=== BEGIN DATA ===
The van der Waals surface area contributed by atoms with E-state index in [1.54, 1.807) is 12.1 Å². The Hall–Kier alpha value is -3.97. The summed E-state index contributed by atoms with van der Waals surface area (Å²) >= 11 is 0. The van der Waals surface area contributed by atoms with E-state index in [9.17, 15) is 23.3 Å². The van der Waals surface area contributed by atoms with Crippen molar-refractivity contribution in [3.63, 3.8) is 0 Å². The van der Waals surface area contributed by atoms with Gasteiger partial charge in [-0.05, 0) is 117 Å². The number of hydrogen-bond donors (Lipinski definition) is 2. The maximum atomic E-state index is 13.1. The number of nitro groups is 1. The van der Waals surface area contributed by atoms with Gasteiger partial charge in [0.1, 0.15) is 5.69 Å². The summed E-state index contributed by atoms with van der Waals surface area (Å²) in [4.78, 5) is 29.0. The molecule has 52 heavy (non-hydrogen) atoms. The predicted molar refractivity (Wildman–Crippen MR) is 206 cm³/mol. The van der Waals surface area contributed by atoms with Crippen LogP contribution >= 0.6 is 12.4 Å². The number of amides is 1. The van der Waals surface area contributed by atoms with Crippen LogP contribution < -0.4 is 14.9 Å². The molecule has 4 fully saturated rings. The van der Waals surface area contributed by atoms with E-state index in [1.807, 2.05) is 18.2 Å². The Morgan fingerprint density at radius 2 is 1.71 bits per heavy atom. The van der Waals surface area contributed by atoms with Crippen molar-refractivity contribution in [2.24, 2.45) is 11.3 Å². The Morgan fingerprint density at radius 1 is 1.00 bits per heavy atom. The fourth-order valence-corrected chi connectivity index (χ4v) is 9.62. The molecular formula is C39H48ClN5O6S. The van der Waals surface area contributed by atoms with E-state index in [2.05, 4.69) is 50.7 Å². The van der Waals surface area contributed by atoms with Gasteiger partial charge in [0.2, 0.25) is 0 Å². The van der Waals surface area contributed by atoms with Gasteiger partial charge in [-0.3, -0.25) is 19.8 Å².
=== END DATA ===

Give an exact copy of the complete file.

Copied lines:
The van der Waals surface area contributed by atoms with E-state index in [1.54, 1.807) is 12.1 Å². The Hall–Kier alpha value is -3.97. The summed E-state index contributed by atoms with van der Waals surface area (Å²) >= 11 is 0. The van der Waals surface area contributed by atoms with E-state index in [9.17, 15) is 23.3 Å². The van der Waals surface area contributed by atoms with Crippen molar-refractivity contribution in [3.63, 3.8) is 0 Å². The van der Waals surface area contributed by atoms with Gasteiger partial charge in [-0.05, 0) is 117 Å². The number of hydrogen-bond donors (Lipinski definition) is 2. The maximum atomic E-state index is 13.1. The number of nitro groups is 1. The van der Waals surface area contributed by atoms with Gasteiger partial charge in [0.1, 0.15) is 5.69 Å². The summed E-state index contributed by atoms with van der Waals surface area (Å²) in [4.78, 5) is 29.0. The molecule has 52 heavy (non-hydrogen) atoms. The predicted molar refractivity (Wildman–Crippen MR) is 206 cm³/mol. The van der Waals surface area contributed by atoms with Crippen LogP contribution >= 0.6 is 12.4 Å². The number of amides is 1. The van der Waals surface area contributed by atoms with Crippen LogP contribution < -0.4 is 14.9 Å². The molecule has 4 fully saturated rings. The van der Waals surface area contributed by atoms with E-state index in [1.807, 2.05) is 18.2 Å². The Morgan fingerprint density at radius 2 is 1.71 bits per heavy atom. The van der Waals surface area contributed by atoms with Crippen molar-refractivity contribution in [2.24, 2.45) is 11.3 Å². The Morgan fingerprint density at radius 1 is 1.00 bits per heavy atom. The fourth-order valence-corrected chi connectivity index (χ4v) is 9.62. The molecular formula is C39H48ClN5O6S. The van der Waals surface area contributed by atoms with E-state index in [2.05, 4.69) is 50.7 Å². The van der Waals surface area contributed by atoms with Gasteiger partial charge in [0.2, 0.25) is 0 Å². The van der Waals surface area contributed by atoms with Gasteiger partial charge in [-0.3, -0.25) is 19.8 Å².